Google’s ordeal in Iran

While Google’s YouTube service has been censored in Iran since 2009, now Google suffered an even harder blow in the guts (figuratively speaking). The latest news has it that Google search and Gmail have been censored in Iran. As if that weren’t enough besides the firewall that blocks Iranians from accessing a lot of Western sites. Now they have Google severely censored.

Some people think that this act of censorship might be related to the protests that have been rumbling across the Muslim world for quite some time now. The protests were instigated by an anti-Islamic movie posted on YouTube. An adviser to Iran’s public prosecutor’s office Abdul Samad Khoramabadi has announced on Sunday that “Google and Gmail will be filtered nationwide, and will remain filtered until further notice.” Iranian authorities proved that they know how to use services provided by the latest technologies, because this announcement has also been sent out to mobile phones as a text message.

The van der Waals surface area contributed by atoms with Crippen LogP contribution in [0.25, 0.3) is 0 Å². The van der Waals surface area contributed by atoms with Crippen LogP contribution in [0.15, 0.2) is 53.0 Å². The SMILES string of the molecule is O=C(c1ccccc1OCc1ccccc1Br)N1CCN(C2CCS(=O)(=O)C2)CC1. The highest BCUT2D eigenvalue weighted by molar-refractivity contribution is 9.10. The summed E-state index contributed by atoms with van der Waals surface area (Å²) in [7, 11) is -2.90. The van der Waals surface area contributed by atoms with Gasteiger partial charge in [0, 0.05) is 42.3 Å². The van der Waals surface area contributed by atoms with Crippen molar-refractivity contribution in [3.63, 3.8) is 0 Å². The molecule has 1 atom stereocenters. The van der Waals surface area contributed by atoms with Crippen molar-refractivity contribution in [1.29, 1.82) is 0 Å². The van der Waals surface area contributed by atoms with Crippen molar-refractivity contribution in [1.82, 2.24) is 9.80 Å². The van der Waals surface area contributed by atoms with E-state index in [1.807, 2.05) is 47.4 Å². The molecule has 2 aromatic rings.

It has been reported that Google services with a secure SSL cannot be accessed in Iran while the unsecured version of the search engine is still available. Users have to use VPNs (virtual private networks) to access Gmail accounts. Although many Iranians are already adept at using VPNs to bypass government firewalls in order to access Western websites.

Actually, this new ban on Google just shows how serious the Iran government is in implementing the so-called Intranet project – a nationwide network that has its inside and outside traffic controlled. But with every schoolchild in Iran knowing how to use VNPs, I wonder whether it is really possible successfully Internet in Iran. China also had an Intranet idea, but it was abandoned afterwards, because it is impossible to simply block foreign Internet traffic just like that.

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